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Paulo Salles



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    P3.01 - Advanced NSCLC (Not CME Accredited Session) (ID 967)

    • Event: WCLC 2018
    • Type: Poster Viewing in the Exhibit Hall
    • Track:
    • Presentations: 1
    • Moderators:
    • Coordinates: 9/26/2018, 12:00 - 13:30, Exhibit Hall
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      P3.01-12 - EGFR Mutation and Targeted Therapies: Difficulties and Disparities in Access to NSCLC Treatment in Brazil. (ID 14236)

      12:00 - 13:30  |  Author(s): Paulo Salles

      • Abstract
      • Slides

      Background

      Non-small cell lung cancer (NSCLC) is the most prevalent lung cancer subtype, commonly presenting as advanced disease at diagnosis. Epidermal growth factor mutation (EGFRm) occurs in 10-15% of Western population with advanced NSCLC and its management includes the use of mutation-driver EGFR tyrosine kinase inhibitors (EGFR-TKIs). In Brazil, patients with EGFRm NSCLC may face barriers to access EGFR test and directed-therapy; otherwise, there is a lack of national clinical data addressing this issue. This study intended to evaluate the access to molecular EGFR testing, initial treatment, and its respective response in this patients setting in public and private institutions in Brazil.

      a9ded1e5ce5d75814730bb4caaf49419 Method

      In this retrospective cohort, patients with newly diagnosed advanced NSCLC between January and December 2014 were consecutively included. Data were collected from medical records of 10 Brazilian cancer institutions, and recorded in electronic clinical report form. Demographic data, medical history, tumor staging, pathological characteristics, treatments and outcomes were collected and analyzed. For each patient, maximum follow-up was 36 months.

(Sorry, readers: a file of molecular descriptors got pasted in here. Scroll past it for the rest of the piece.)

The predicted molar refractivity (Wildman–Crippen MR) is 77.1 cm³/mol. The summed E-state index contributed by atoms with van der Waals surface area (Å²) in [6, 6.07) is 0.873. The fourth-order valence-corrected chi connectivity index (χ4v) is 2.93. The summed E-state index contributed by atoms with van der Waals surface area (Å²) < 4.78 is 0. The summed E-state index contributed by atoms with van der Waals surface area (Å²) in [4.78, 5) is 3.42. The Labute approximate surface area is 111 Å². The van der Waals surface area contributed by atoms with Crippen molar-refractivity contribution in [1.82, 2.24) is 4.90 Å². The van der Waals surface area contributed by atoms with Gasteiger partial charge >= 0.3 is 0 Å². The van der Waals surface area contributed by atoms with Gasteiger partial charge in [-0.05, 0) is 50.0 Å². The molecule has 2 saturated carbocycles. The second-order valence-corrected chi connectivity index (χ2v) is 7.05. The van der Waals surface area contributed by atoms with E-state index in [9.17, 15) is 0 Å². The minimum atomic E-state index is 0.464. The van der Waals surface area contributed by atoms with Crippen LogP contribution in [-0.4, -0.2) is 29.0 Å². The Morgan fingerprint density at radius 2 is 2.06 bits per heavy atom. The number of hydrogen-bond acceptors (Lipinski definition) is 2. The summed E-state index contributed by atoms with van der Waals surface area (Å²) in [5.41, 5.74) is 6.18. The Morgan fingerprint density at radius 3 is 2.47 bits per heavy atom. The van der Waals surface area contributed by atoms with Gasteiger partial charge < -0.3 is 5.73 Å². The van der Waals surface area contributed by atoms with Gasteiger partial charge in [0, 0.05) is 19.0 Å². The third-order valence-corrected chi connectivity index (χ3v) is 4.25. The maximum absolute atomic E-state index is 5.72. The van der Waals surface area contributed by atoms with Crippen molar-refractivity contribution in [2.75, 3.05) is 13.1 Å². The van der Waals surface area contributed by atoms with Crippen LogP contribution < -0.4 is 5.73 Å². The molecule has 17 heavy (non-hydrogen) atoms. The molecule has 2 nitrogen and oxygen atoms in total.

4c3880bb027f159e801041b1021e88e8 Result

      402 patients from 8 different Brazilian states were enrolled, and 391 were included in the analysis, being 236 men (60.4%). Median age was 64 years, 80% have been treated in the public and 20% in private health system; 74.9% (n = 293) were former or current smokers. The most frequent histological subtypes of NSCLC were adenocarcinoma (ADC) with 267 cases (68.3%) and squamous cell carcinoma (SqCC) with 87 cases (22.3%). Among smokers, 66.6% were diagnosed with ADC and 24.6% with SqCC; among never smokers (n = 63), 84.1% had ADC and 9.5% SqCC. Clinical staging (CS) at diagnosis was IV in 251 cases (81.6%) and locally advanced (stage IIIB) in 62 cases (18.4%). From patients diagnosed with ADC, only 52.1% (n = 139) have been tested for EGFR mutation and, of these, 21.6% (n = 30) had an EGFR activating mutation. Only 43.3% (n = 13) of those with EGFRm (n=30) received an EGFR-TKI as initial therapy, while the remaining were treated with cytotoxic chemotherapy. Based on the number of patients with EGFRm, the rate of access of EGFR-TKIs in first-line treatment was 75% in private care, compared to 31.8% in public care. Only 8 of 13 mutated patients (61.5%) treated with EGFR-TKI were evaluable for response, and the disease control rate was 62.5%.

      8eea62084ca7e541d918e823422bd82e Conclusion

      The frequency of EGFRm in locally advanced or metastatic ADC in Brazil was comparable to previous studies. Access to EGFR test and EGFR-targeted therapies are restricted specially in public health system. In Brazil, public policies to assure a broader access to these technologies must be implemented.

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